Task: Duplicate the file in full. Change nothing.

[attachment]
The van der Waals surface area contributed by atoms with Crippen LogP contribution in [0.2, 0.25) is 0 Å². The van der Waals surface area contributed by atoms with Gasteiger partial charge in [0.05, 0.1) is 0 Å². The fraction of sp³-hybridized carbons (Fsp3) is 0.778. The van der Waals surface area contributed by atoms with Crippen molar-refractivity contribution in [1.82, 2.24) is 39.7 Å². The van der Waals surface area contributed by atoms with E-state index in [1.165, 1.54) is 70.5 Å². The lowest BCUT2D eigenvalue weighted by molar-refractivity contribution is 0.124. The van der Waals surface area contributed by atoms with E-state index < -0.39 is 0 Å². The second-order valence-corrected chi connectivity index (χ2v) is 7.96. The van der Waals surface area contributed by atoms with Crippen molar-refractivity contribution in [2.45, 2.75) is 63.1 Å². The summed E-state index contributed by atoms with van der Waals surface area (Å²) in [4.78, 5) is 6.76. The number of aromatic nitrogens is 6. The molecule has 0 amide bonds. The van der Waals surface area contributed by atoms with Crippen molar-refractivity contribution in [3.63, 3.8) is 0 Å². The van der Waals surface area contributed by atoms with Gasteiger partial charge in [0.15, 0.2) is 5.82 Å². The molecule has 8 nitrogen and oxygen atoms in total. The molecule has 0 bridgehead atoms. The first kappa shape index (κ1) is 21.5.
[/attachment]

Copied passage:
The van der Waals surface area contributed by atoms with Crippen LogP contribution in [0.2, 0.25) is 0 Å². The van der Waals surface area contributed by atoms with Gasteiger partial charge in [0.05, 0.1) is 0 Å². The fraction of sp³-hybridized carbons (Fsp3) is 0.778. The van der Waals surface area contributed by atoms with Crippen molar-refractivity contribution in [1.82, 2.24) is 39.7 Å². The van der Waals surface area contributed by atoms with E-state index in [1.165, 1.54) is 70.5 Å². The lowest BCUT2D eigenvalue weighted by molar-refractivity contribution is 0.124. The van der Waals surface area contributed by atoms with E-state index < -0.39 is 0 Å². The second-order valence-corrected chi connectivity index (χ2v) is 7.96. The van der Waals surface area contributed by atoms with Crippen molar-refractivity contribution in [2.45, 2.75) is 63.1 Å². The summed E-state index contributed by atoms with van der Waals surface area (Å²) in [4.78, 5) is 6.76. The number of aromatic nitrogens is 6. The molecule has 0 amide bonds. The van der Waals surface area contributed by atoms with Crippen molar-refractivity contribution in [3.63, 3.8) is 0 Å². The van der Waals surface area contributed by atoms with Gasteiger partial charge in [0.15, 0.2) is 5.82 Å². The molecule has 8 nitrogen and oxygen atoms in total. The molecule has 0 bridgehead atoms. The first kappa shape index (κ1) is 21.5.